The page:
This protein forms a tetramer, thus for the 1c2b structure the biological unit needs to be rebuilt using the symmetry operators given in the PDB file.
Pascale Marchot
 

Literature references that cite this PDB file's key reference

  PubMed id Reference
20005727 S.B.Bharate, L.Guo, T.E.Reeves, D.M.Cerasoli, and C.M.Thompson (2010).
Bisquaternary pyridinium oximes: Comparison of in vitro reactivation potency of compounds bearing aliphatic linkers and heteroaromatic linkers for paraoxon-inhibited electric eel and recombinant human acetylcholinesterase.
  Bioorg Med Chem, 18, 787-794.  
19651048 A.A.Gorfe, B.Lu, Z.Yu, and J.A.McCammon (2009).
Enzymatic activity versus structural dynamics: the case of acetylcholinesterase tetramer.
  Biophys J, 97, 897-905.  
19292875 M.F.Montenegro, M.T.Moral-Naranjo, E.Muñoz-Delgado, F.J.Campoy, and C.J.Vidal (2009).
Hydrolysis of acetylthiocoline, o-nitroacetanilide and o-nitrotrifluoroacetanilide by fetal bovine serum acetylcholinesterase.
  FEBS J, 276, 2074-2083.  
19640713 S.B.Bharate, L.Guo, T.E.Reeves, D.M.Cerasoli, and C.M.Thompson (2009).
New series of monoquaternary pyridinium oximes: Synthesis and reactivation potency for paraoxon-inhibited electric eel and recombinant human acetylcholinesterase.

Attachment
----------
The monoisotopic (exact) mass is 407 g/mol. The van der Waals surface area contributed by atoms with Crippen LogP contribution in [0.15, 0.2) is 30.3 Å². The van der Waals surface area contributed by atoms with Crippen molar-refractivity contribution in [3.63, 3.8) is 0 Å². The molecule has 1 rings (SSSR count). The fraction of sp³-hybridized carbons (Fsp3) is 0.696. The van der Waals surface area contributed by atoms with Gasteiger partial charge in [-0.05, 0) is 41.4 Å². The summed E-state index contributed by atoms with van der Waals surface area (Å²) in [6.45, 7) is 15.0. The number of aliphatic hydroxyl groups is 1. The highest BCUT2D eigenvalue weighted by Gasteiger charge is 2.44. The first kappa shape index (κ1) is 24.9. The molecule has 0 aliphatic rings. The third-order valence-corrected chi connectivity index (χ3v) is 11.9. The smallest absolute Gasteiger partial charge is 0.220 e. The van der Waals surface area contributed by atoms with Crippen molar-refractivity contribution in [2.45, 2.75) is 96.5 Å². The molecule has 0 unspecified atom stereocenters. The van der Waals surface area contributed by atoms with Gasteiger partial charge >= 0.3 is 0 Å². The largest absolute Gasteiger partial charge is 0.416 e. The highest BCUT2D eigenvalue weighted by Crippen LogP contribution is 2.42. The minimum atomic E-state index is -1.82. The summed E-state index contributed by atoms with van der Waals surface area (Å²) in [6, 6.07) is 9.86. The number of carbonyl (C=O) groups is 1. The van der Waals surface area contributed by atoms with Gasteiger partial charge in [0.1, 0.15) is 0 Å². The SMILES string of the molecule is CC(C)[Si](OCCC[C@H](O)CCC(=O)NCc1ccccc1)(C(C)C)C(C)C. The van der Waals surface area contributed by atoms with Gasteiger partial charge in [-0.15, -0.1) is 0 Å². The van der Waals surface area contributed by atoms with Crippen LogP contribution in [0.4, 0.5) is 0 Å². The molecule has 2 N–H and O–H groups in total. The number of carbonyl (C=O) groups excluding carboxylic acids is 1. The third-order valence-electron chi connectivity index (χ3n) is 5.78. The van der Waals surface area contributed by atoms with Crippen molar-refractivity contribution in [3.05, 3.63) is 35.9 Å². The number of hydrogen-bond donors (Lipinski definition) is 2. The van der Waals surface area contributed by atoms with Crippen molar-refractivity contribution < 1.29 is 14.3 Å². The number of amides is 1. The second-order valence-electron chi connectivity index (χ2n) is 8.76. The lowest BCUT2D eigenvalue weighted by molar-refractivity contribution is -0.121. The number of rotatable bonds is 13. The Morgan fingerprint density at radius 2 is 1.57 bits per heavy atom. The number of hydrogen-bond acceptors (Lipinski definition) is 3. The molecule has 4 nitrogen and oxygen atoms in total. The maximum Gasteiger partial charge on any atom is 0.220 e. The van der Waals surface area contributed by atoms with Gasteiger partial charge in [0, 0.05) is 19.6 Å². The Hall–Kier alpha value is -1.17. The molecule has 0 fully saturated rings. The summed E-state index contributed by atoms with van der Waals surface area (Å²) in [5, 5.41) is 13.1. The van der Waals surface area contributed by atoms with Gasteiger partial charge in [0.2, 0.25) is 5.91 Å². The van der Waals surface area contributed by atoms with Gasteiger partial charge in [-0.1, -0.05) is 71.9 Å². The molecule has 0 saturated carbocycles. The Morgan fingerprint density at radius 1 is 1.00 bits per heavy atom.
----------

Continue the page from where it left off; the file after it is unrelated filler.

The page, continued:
Bioorg Med Chem Lett, 19, 5101-5104.  
19402731 Y.Pan, J.L.Muzyka, and C.G.Zhan (2009).
Model of human butyrylcholinesterase tetramer by homology modeling and dynamics simulation.
  J Phys Chem B, 113, 6543-6552.  
17921202 A.A.Gorfe, C.E.Chang, I.Ivanov, and J.A.McCammon (2008).
Dynamics of the acetylcholinesterase tetramer.
  Biophys J, 94, 1144-1154.  
17653279 L.Jean, B.Thomas, A.Tahiri-Alaoui, M.Shaw, and D.J.Vaux (2007).
Heterologous amyloid seeding: revisiting the role of acetylcholinesterase in Alzheimer's disease.
  PLoS ONE, 2, e652.  
  17768338 M.N.Ngamelue, K.Homma, O.Lockridge, and O.A.Asojo (2007).
Crystallization and X-ray structure of full-length recombinant human butyrylcholinesterase.
  Acta Crystallogr Sect F Struct Biol Cryst Commun, 63, 723-727.
PDB code: 2pm8
16791318 G.Pastorin, S.Marchesan, J.Hoebeke, T.Da Ros, L.Ehret-Sabatier, J.P.Briand, M.Prato, and A.Bianco (2006).
Design and activity of cationic fullerene derivatives as inhibitors of acetylcholinesterase.
  Org Biomol Chem, 4, 2556-2562.  
16905105 N.Furnham, A.S.Doré, D.Y.Chirgadze, P.I.de Bakker, M.A.Depristo, and T.L.Blundell (2006).
Knowledge-based real-space explorations for low-resolution structure determination.
  Structure, 14, 1313-1320.  
17183688 Y.P.Pang (2006).
Novel acetylcholinesterase target site for malaria mosquito control.
  PLoS ONE, 1, e58.  
15994894 A.S.Ramos, and S.Techert (2005).
Influence of the water structure on the acetylcholinesterase efficiency.
  Biophys J, 89, 1990-2003.  
16299589 D.Zhang, and J.A.McCammon (2005).